Saturday, 23 May 2009

So, you don't use open source software because it is not well supported?

But what support do you get from software you pay for?

Lets start with Vista support.

If your Vista install has a bug or doesn't run some of your purchased applications or crashes, how will Microsoft help?

Their End User License Agreement (EULA) for Vista has the following:

(If you are interested, here is a simple commentary on Windows XP Home)

Length of Warranty: Basically 1 year as I read it.
The limited warranty covers the software for one year after acquired by the first user. If you receive supplements, updates, or replacement software during that year, they will be covered for the remainder of the warranty or 30 days, whichever is longer.
Repair: Microsoft will repair or replace it or give you a refund.
D. REMEDY FOR BREACH OF WARRANTY. Microsoft will repair or replace the software at no charge. If Microsoft cannot repair or replace it, Microsoft will refund the amount shown on your receipt for the software. It will also repair or replace supplements, updates and replacement software at no charge. If Microsoft cannot repair or replace them, it will refund the amount you paid for them, if any. You must uninstall the software and return any media and other associated materials to Microsoft with proof of purchase to obtain a refund. These are your only remedies for breach of the limited warranty.
What they warrant it for: Nothing it seems. Microsoft don't warrant that Vista is fit for any task.
G. NO OTHER WARRANTIES. The limited warranty is the only direct warranty from Microsoft. Microsoft gives no other express warranties, guarantees or conditions. Where allowed by your local laws, Microsoft excludes implied warranties of merchantability, fitness for a particular purpose and non-infringement.
So... I hope you kept your receipt showing the amount you paid for Vista, otherwise will not get any refund, nor will Microsoft need to fix anything since you have no proof of purchase.

But you actually use more open source software than you think

Web sites

According to NetCraft, about 70% of the million busiest web sites/servers run open source software - Apache Web Server. Of all active web sites the figure is about 50%.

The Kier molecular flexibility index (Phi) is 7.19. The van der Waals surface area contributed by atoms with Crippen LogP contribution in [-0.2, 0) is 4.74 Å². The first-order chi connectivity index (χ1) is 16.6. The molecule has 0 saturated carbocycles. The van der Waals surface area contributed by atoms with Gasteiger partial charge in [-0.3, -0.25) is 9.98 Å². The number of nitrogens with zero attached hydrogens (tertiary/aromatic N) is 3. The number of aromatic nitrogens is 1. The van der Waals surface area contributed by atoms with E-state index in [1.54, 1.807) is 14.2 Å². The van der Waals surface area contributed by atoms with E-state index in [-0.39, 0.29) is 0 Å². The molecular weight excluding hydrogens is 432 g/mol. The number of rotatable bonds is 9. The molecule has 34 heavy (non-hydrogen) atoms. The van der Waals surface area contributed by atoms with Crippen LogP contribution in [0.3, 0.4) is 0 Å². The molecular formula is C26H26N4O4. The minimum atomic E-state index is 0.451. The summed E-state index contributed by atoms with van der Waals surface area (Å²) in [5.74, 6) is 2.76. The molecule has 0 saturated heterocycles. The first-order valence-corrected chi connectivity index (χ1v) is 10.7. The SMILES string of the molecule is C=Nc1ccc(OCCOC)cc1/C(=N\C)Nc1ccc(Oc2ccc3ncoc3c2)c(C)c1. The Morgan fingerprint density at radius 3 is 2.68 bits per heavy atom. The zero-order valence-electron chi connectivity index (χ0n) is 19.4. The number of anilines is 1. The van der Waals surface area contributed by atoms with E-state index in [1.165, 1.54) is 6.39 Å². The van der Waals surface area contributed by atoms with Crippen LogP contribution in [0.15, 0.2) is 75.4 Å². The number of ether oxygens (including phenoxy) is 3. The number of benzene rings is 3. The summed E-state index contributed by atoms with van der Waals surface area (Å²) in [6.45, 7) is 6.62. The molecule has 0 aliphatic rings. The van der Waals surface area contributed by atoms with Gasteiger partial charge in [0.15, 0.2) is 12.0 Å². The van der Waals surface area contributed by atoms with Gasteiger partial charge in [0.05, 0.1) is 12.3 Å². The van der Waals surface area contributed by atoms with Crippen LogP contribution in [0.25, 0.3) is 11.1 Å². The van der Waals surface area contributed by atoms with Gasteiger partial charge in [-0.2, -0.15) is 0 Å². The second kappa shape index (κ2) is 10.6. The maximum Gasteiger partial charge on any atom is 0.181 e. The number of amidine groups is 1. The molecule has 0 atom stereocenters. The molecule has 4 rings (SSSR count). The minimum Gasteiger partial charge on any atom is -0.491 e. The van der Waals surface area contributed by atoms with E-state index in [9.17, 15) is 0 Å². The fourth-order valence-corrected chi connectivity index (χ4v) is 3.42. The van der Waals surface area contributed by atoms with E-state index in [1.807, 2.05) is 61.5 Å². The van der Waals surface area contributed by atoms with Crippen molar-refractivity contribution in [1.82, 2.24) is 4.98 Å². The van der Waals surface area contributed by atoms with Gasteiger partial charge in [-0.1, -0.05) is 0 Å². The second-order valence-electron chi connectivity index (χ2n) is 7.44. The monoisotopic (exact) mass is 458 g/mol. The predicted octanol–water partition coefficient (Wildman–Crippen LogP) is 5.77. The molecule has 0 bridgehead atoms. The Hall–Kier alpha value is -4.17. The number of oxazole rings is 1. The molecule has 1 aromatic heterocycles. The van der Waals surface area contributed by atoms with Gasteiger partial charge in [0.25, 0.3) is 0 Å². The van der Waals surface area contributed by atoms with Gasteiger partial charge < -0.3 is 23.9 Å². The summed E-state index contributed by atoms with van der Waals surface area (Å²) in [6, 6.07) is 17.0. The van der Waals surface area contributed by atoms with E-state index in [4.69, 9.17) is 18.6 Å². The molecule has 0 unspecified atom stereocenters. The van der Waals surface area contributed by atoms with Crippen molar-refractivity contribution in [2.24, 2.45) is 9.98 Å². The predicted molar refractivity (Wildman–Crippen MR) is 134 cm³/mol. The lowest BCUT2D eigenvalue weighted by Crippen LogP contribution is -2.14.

Google and Yahoo use mostly Open Source software to develop and run their services.

Operating Systems

If you run Linux then your Operating System is Open Source.
If you own an Apple Mac then your Operating System is Open Source.
Many companies and web service providers run Solaris. Solaris is now Open Source.

Mobile Phones

If you have a Nokia Symbian mobile phone - your phone's OS is Open Source.
If you have an iPhone, the OS is Open Source.
If you have an Android mobile phone, the OS is Open Source.

In fact, your mobile phone service provider is probably running equipment based on the ATCA standardized hardware platform running Carrier grade Linux (CGL) and other Open Source software.

For more information, see the IEEE SCOPE site.

Web Browsers

Firefox, Safari, Chrome and Webkit are Open Source web browsers.


Some ADSL routers use linux. eg. Netgear, Linksys, Huawei. Linux is Open Source.

Last but not least...

Almost every PC, mobile phone or PDA runs some version of Java. That is estimated to be installed on 5.4 Billion devices. Most of Java is Open Source.

So what do you have to worry about?

The universe runs on Open Source - Your work probably uses it - You already use it, so why not try it out on your current PC, or for that next work project or when you buy your next PC or laptop?

... and you will probably get more support than you do right now.

Real Support

The following companies and organisations develop, support or have donated commercial products as Open Source:
Sun (now Oracle)
Red Hat
Texas Instruments
EMC (VMWare)
Microsoft - yes, they are helping as well!
Most (all?) universities
Perhaps it would be easier to list companies not supporting Open Source software.
Want more Open Source software?

Try here.

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